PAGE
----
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ML lg Tl-iEOGDEN STANDARD- OGDEN, UTAH. SAIUKUAY, NOVLMBLK Zg, 1919.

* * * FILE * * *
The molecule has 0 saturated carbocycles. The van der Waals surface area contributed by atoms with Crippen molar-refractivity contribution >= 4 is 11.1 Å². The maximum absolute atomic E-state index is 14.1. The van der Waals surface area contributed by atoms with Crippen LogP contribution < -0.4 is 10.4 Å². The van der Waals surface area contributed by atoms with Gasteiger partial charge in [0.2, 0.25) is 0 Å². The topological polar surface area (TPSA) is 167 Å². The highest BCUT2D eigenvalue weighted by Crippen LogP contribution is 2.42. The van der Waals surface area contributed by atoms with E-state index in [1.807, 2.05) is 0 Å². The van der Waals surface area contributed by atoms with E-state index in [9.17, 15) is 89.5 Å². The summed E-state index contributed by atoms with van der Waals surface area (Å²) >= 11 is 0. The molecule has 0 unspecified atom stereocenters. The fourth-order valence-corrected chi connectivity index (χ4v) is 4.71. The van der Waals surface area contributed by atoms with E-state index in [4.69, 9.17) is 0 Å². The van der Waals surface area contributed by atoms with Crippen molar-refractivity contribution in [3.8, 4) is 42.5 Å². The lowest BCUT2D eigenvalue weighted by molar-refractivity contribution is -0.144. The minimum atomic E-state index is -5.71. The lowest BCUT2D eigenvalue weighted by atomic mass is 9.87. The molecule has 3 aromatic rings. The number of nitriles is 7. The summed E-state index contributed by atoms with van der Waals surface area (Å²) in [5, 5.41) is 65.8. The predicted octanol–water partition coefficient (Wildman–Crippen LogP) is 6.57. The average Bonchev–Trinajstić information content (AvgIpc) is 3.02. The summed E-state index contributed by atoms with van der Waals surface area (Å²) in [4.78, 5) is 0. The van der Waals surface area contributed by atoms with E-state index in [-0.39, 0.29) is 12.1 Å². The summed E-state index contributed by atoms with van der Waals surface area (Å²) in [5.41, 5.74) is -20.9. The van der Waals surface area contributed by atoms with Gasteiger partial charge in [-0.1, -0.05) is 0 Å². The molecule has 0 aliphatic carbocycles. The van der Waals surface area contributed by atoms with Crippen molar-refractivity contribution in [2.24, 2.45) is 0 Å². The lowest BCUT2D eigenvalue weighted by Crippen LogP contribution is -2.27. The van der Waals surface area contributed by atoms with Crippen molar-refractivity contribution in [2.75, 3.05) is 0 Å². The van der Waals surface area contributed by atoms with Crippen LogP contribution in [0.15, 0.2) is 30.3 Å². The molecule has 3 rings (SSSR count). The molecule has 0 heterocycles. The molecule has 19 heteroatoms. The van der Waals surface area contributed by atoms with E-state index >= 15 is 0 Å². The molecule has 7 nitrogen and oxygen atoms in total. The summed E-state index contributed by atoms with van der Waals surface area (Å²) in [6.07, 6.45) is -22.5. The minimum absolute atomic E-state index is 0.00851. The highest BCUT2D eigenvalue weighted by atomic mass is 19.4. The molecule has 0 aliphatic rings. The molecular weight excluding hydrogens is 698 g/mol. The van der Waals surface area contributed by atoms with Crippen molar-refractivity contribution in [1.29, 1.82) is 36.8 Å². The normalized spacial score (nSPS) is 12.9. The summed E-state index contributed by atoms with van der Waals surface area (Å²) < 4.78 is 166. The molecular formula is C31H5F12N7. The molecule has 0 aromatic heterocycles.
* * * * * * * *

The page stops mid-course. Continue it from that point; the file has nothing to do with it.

I 1 SPORTING NEWS I ALL-CITY HDIRON TEAM f SELECTED BY THE STANDARO I GIVES OODEN SIX PLAYERS II ALL-CITY SCHOLASTIC GRID TEAM ' Player. Position. School. Allen Left end I Igden Doxey loft tackle Weber Skeen loft guard odn IB Croft center Weber I; T P nulii ni.'h! 1 -; r. Stone rlghl tackh ncden H; i f Critchlow iip:ht end Weber Brewer quarterback W'ebf r HI Richards left halfback Ogden Bf Lindsay rlghl halfback Weber 4- ii-wiii fullbai k gdi n H 1 V H , With the 1919 grid .e.iso:i ended j . i,u v. m, ' .i. n i !. ..'ii:. .1 i h i w .. H , first class elevens during the season H ( with the aid of the writer, Coaches Hi Watson and Douglas, Fred Kanzler, I one of the moat competenl officiate H in the west, and Billie C.lasniann. for- H, l liter Ogden star. The Standard has se- H i lected an all-city team that woifd lo V I honor to any city. The all-city bi lec Bl lion has been made possible miicc Weber has adopted the gridiron game HP-'' and In future yt-ai the .ihl for p luces H in the city and Btate teams should be H! I kcn. In other large i itics of the H i Dnited States two or more city teams Hi I are represented n the gridiron, the nl :;' selection is made yearly and The HrJF Standard this yrar adopt;- similar H -t In both Weber Normal and the Og- I d-n Hi:-h hi- y. i .: i::ti;ib r ..; rial - I appeared and it has been extremely dil H ficult to select an eleven due to thai H! fact. However, the men have been, Hji selected by vote from ihe five selec- Hr: Hons submitted and Ihe men obtaining H the most votes have been granted the i honors. Bf Football from two standpoints has HI been considered. First, the player HH oust be a star on both offensive and H lefensie play, he must be heady, a quick thinker, and a good tat kler With H ,l these to his credit he is termed n pol- Hw'l ished player and In making th- final Ell selection (he men with such qualffl Rjl cations were granted the honors Richards Captain. HI II With his ureat playing a feature o" H i every game during Ihe season, Lee I Richards is unanimoii-h named cap Si? u'n tnp team. Richards' won ? . fame throughout the slate as a grid Hfl player thi year and hi- vindrful Hi C work on both offensive and defens B ' I Play was regarded as marvelous Rich Hfl r.rds is a polished plaj r and shottld Mm make one of ihe Utah colleges a pla Hill '"T of clasps ilurlng ihe ne; four yt i I He is placed in the left halfback po I As running mate for Richards, ' I I II say. the star of the Weber, team, i I it placed in the ts ti t halfback posl Ion III Although Lindsay is playing his rii .11' season, he has developed inm a star HI "f the first order He has bei o HI ( lass of the Weber eleven luring entire season and has shown a world 111 f development. Brewer a Star. EH Brewer, the stocky quarterback of U the Weber crew. v.o th pilot po lion through his flash work during the season. He was not the linnni mous choice, however, but managed to 111 w?n tno nonorP by nosing Thomas the Tiger pilot, out bytwo votei Brewer (Hayed a good brand of ball during the season and his cencralship aided the Weber stars tn their battles. The fullback position goes to Irwin unanimously Irwin is one of ihe best bets in the stale He hits the line wl , great force and Is always on his toea ; Irwin played 3 ntear came fni ihe Ti B ge.rs and his addition to the back field I stars already picked would make a for midable aggregation. Croft, the stocky Weber center, is easily the classiest of the mrn in that position He Is a good passer, quirk, thinks fast and Is a wizard on opening ; up holes. Critchlow of Weber and Allen of Ogden win the end positions. Both boys displayed class galore during the season and aider! their aggregations by their head:, playing. Critchlow. plav ing his first year, showed marked mi tt provement In each came Hp has the ear marks of a prea player in the years to come. Allen, pitted on the other end. played a great game for Ok I "n He js a star of the flral order and would be a valuable addition to any aggregation. In the tackle positions Stone of Og den stands head and shoulders above the other candidates. Stone won all state honors and is a polished tackle He opens up holes with great regu larity and is a tOWer of strength on le fenae Dbxej oi Weber Is chosen as a running mate for Stone. Doxey is a new man but has shown great ability at the tackle position and is awarded the tackle position unanimously. Skeen and Doxey of Ogden are awarded the guard positions Roth of these players have displayed clas? dur ing the season. Skeen. In particular, is a In. man lank on both Offensive nnd defensive play. Doxey, on the other hnnd, displayed some good football With th' selection Ogden secures six men on the all star team nnd Wi bet secures five. The work of Thomas, Vcasy. Drown. Johnson, MoNulty and Ilirt deserves honorable mention. These men were in the fray throuchoul the season but the class displayed by the men select Sd was just a shade heller. For Web er Jeppson and Davis stand out is In dividual Stars and receive honorable m-niion for their work during the season. 1M GILBERT bout is mm When l Young, of Ogden. and Pal Gilbert Of Salt Lake meet in the Amei Iran Lesion boxing contest at the Ar mory. Monday, December S, the Inns will not only see one of the cllfsieBl sloe events ever singed here, but they will be given opportunity to vent their good-natured spleens on ihe Durg to ihe south, that has the temerity to send forth their boxer against the Og den lad. Everybody knows Al Young and ev erybody but one knows Pat Gilbert. And that one is Al Young himself, who says that Gilbert will want to know nobody afte, December s. But then those boxers will have their little pro fessional jealousies and Ibey do --rem to make a bout of this kind interest ing Beside the in. in r n:. Which will be twelve rounds to a decision, the American Legion will put up two rip rooring prelims- ut of the bouts sponsored by the American Legion will be derided the intermonntaJn and later .probably, the western lightweight championship oo Five Deaths on Grid During 1919 Season CHICAGO, Nov. 21) Football, the roughest of American outdoor sports, ; claimed five victims during the 1919 .ason, which closed with Tbanksgiv -J ing da game;, according to repor's to the Associated Tress today. The i number of deaths the lowe.-t in' years was five less ihan in 1018, sev en under ihe toll r iwo in Chicago.: There were eighteen lives lost during l'llfi season and sixteen in 1916 Development of ihe open style or play to supplant the danperous smash ing game, is mainly responsible for! the decreasing number of fatalities. All victims Of the l&lfi season, with: one exception, were high srhool plav ers without expert physical training. The list of victims; Paul Johnson, 19, Wayzatta, Minn;1 died November 21 from concussion of the brnin after being tackled in a high SChOOl gain. Lewla Moultoni Neodesba, Kan., member of a high school team, died ' November 3, as ihe result of a broken neck received In a practice game. Calvin Libisher. 17. I rbana, O., died September 29 from cerebral Injuries sustained in a high school game. Gardner Dow New Haven, Conn , member of the Connecticut Agricultur al college eleven, died September 27' from concussion of the brain; injured) playing against New Hampshire col- lege. Joseph niancke, 16, Moline, 111 , died October 3" of blood poison which do-! eloped from an injury sustained in a neighborhood game I j J AMERICAN LEGION I BOXING BOUTS I Herman Baker Post. No. 9, American Legion, has arranged to I gie Ogden a series of high class boxing bouts, the kind the i fans really like. Ij AL YOUNG vs. PAT GILBERT These two Utah lightweight contenders will box twelve rounds to a decision. I At the Armory MONDAY, DECEMBER 8 I There will be good preliminaries an excellent program I j throughout. From among the boxers appearing at the Amri- I can Legion boxing bouts will 'oc decided the intermountain and I I probably the western lightweight championship. j r S PERISCOP1 Nyi THE WORLDlj with Our Office Boy. UNCLE MOE ON THAN KSGIVIN' "Thanksgivih'i lad," Sez 1 nele Moe I lis face alight In th' pine knois' glow Will soon be yere Wi' turkey brown, Thet hils ih' spol Ml ih' way down, n cranberries An pumpkin pie Like mother makes, An' money caint buy. But arter all 'Twon t mean much Kf we're hevin1 lllots, si likes an' such; An' ef th' treat Hain't signed yit An" our soldiers on Th' Rhine still sit; j It'll take more Than turke, ladi I T' keep a mother I Fr'm bein' SHri An' wonder in' whar Her u Qifl al. An' dusitn1 th' chair In v. htcb he sat. An' ef It's goin' T' be thotawa) Mighl better lerslt Thanksg ivin" Day. Drains is the twin brother of genius -bin sometimes brothers can't get gel along together A great number of the w. k. bars are jnow decorating cellar windows One notes with regret the wonder ful lost opportunity for an efficiency engineer at the recent Round Table. Public opinion always proves wiser than any one man when it comes to i a showdown. Wc need not mourn the loss of Ihe I . T s while th Socialists are still able to dream. The Millenium, as far as we can see, has taken concrete form on ihe kitch en floor in the form of linoleum at 12.12 a ard. Will, the reformers and prohibi tionists have succeeded in r?ising the 'sorial prestige of the raisin and prune ; families. The Importance of a dinner party I can be judged by the time it takes a woman to get dressed for the occasion Now when Greek meets Greek Ihe) iare usually hash slince-;:. j As many times as a woman nazes : into a mirror, she never sees her ar tual reflection her refleetions -re all mental 1 There's nothing easier than doing ihe fish l thins when everyone els' is doinc; it, too. Xow that the rx kaiser has crown a full set of whiskers, he's elisib'e ao boss the Russians. Herbert Hoover again predicts that food prices will be lower soon We vdnder if that fellow ever worked for the weather bureau? A young woman tried to kiss the Prince of Wales in Montreal but whs prevented by a guard. Thaf spoiled a royal welcomt Nor.- is the time of year when refin eries are trying to best the beet out of its sugar. It's next to imoossible to mend a broken word so ihat it will look like new it ughi to be discouraging that a! person can't be miserable alone. it's a good thing for Ihe rising gen-; eratlon that they aren't, present to hear the comments of the butt of a Hallowe'en joke 00 . Denver Club Seeks j Services of Five j Utah Track Stars With prospects for a Digger and better year in athletics in the west Tn country the Denver Athletic club' of Denver, Colo, has written etters to a number of Utah athletes in which they urge the Utahns to represent them in athletic competition W. Creed Haymond, Al Warden, Ted Johnson, Clinton Larson ..nd Alma Richards are some of the track stars who have received lete)s from ih Denver organization. Warden represented h? Denver or- ........l.v, , iJ1( ,u ,ne aig, ten mile classic staged at Denver, while ,'ohn sun woie the colors rtf he Denvci 1 lub lor a number of yes I J. , Haymond Is the national collegiate champion in the 100 and 220 yard dai-h ' events and is rated as the fusees! fur long runner America has evej kno'- r. lie capuuned the University o Pcnn sylvanta track and field siars during the past y,,ar and has - ab.'ished a great record throughout ihe cnt.r country. Alma Richards w;s n member of he Olympic team in 1912 and won the High jump at Stockholm Since tbul time he has won scores of track 1 events. He coppPd the all-around championship at San Francisco in 1915 and at Paris during rhe 1919 meet of the allies won the high point ' honors. Clinton Larson. R. Y. U Mar. is! rs ed as the greatest aerial man that the track world has ever developed. Larson copped the high jump al ; Pans this year and was the nation .1 champion In 1916 and 1917. lie has a, record of 6 feel 7"i inches in il , hich jump Ted Johnson, fovuier western cham pion, is a long distance runner of on-i siderable note. He has xvon races in all parts of the country and has won i the bi Denver ten-mile event, on four! occasions. Johnson is being sough.i lor the ten mile Jaunts for the Denver club. He has been on th" path for the past ten years and is still able tol step off miles in fast order. Al Warden started his running e ; reer in 1915 at Palt Lake and has won I" 'IGEHi ! TIGER CRM TO MEET ON DEC. 10 Qgd?n wrestling fans are looking forward with considerable avidity to ihe bout on December )n bi tween Jach Harbertson, Ogden's favorite trappier, ahd "Ticer" Joe Cramer of Py bio ; coio The match Is being promoted by Charles Revel! who broughl Pete Vis ser and Jim Londos together here ' li v ill be held at the rph( Um th. ;iir Cramer will arrive In Ogden next Wednesday and will immediately ar range for training quarters He i mbuntain reared and does not expei to he troubled with the altitude, Hie alibi of many who have rconc before. Cramer now weighs in the neighbor 'hood of 1S2 but will tram down to 178, the weight at which Harbertson agreed to meet him This prappler has a wide reputation throughout the middle states and on the coast, where he has met the big cest of Ihe big 'una. Harbertson is always in trim, bul wili star"! his regular training for the bout next week He will weigh in ai IT", pounds, thus giving his opponent the besl of three pounds. The match on December l(i will be the forerunner of a number of others. i Harbertson said. He contemplates a return io the mat and will accept chal- .Jenzc? iiom anyone who can make its i pounds. 1 Promoter Revel said today that the for fell money from boih men has 1-een posted and no hitch is expected mi the arrangements for the bout. Which will be ihe first io be held here inc.- the j Visser Londos bout of last .-,. rms more Man one hundred races i:ir ithat time. He explained the ir-ok I earn at San Diepo under n.' il colors and has a record of 1 minute and T-7 '.seconds in the half mile fo est&b fished a record of 21 minute's and 15 (seconds for four miles at Snll Lakr' 'in 1916. which has never been Drokcn. i The Denver clubmen are a is.) afier 1 1 he services of Bob Martin, the Sfar distance runner of ih.' s . Lakn Elks. However Martin must serve an other year under the colors of the 'Elks before changing organizations. 45,000 Fans Oul To Witness Army And Navy Contesi NEW YORK, Nov. 29. Unsettled weather early today with prospects ol rian, failed to dampen the enthus iasm of ihe 46(000 ticket holders for ihe annual football I it i b nvern ihe army and na ai the polo grounds , this afternoon. A light vain that fell during the night made the gndiron heavy and slipperv a condition that i handicapped the lighter eleven from i Annapolis. The came, ih.- first to be played be I I ween Uni te Sam's rival service sehooK mnce 1916 on account f war, I attracted the usual colorlul crowd. High ofiicials of the arm hnd navy and representatives of the diplomatic coipr were among the rooters. Army ray and na- blue, predom mated in the reat grandstands The radets and midshipmen arrived during the morning from West Point and Annap olis, respectively, and marched to the field, headed by their band- The mascots of the elevens attracted ereat interest The na goat, attired Li a eostly robe of blue, had the "edge" nn ihr army ? nmi. because he had spent the evening in a room all by himself on Ihe twenty serond flror of one of New York's best hotels, while ihe braying mule or the arm had to be conten' with sleeping U 1 ters in a stable Coats of the rial mascots were wagered on the outcome of the contest The arm; ruled the favorite in the betting, giving odds ranginc; from five to four and 2 in 1 The probable lineup: Arm Nuvh. Keifer le .Woodruff Travis It Murray Dreidster Ig Denfeld Creene c Larson Vogel rg Moore l Daniel rt King I Blake . re ... .Ewen (capt) Wilhide qh Koehler Lstadt Ihb Clark' Schabacker ... ihb Crusel McQuarrie (capt). fb Wattersl Condensed Milk Interests Are Sold Reports thai M. S Eccles of Logan las secured control of the Utah Con Jen6ed Milk company were received yesterday from Richmond, Utah .Mr Eccles has been identified with I r j m W$ GlL-l- i- TTL 1 I , WASHINGTON Relieved at 'iA.ifflKW , , WsTctt M ,as1 from th Pa treaty i i?w6wi -a l&mtMtf' : J " LsArl vr:,nKle-hy adJinm of con- l' .J?' " f ' ' -!;'.?. L F" r'"r representatives have ' " - 'n ;:olf for a change. Here :---.--. .;.-. y &'y :' J s?nators Hitchcock. New- ' ' berry fand Hale, and Speaker Gil lette on the links. Ogdeh men In a number of enter-. Ipriees 1 I J. W- Hendricks, president of the company, plans to retire, and It Is expected ihat Mr. Eccles will sue-j jceed him The reported consideration for the controlling interest Is half a million dollars The company has plants at Rich mond; Smlthfleld and Hyrum In Cache valley, and also a factory' at Gait, California Read the Classified Ads. The man who atti nda to his own affaln ' 1 baa no time to laugh at tho mltakcj o 1 1 oo 1 ' know? n pood thmc,- whrn In seei It, bul a fool doe.n i know ;, co,-,j j 1 Ihlrig when he has it. J lb i i i hiii ! ii ibiwi ii ni mttam , ,,, iiUWi aMale and Fema!e99Tomorrow j ADULTS A ft 1Y lfiTS Tax !ncludl S 30 CENTS A A lUf i I LP h Jl 30c ALL SHOWS I ATTEND ON THE SCHEDULE; 5, 7, 0 1 Starting Time I: -" T j OPULENT scenes of a life of ease among gles of the tropics. BARBARIC scenes of struggle with naturo ancestral mansion in England " Vp?Smnla u , LADY MARY, m rags, shrinking from SPLENDOR oi gowns in the drav.'-rooms of prowling beasts on a storm-swept coast. SolMWnf , U BEAUTIFUL yachting scenes on a placid COSTUMES of grass and skins in savage jun- summer sea i h 1 : , ; '!, Championship Wrestling Match 1 1 Jack Harbertson 0RPHEUM I H WORLD'S CHAMPION - . I 1 LIGHT HEAVYWEIGHT lllfiATRE I &2 ' WEDNESDAY A K "Tiger Joe Cramer December 1U I In: OF COLORADO I 1 ii um ii mi i iiw i in Mum n-BMnnmM in im-lui mmjmsmu Jj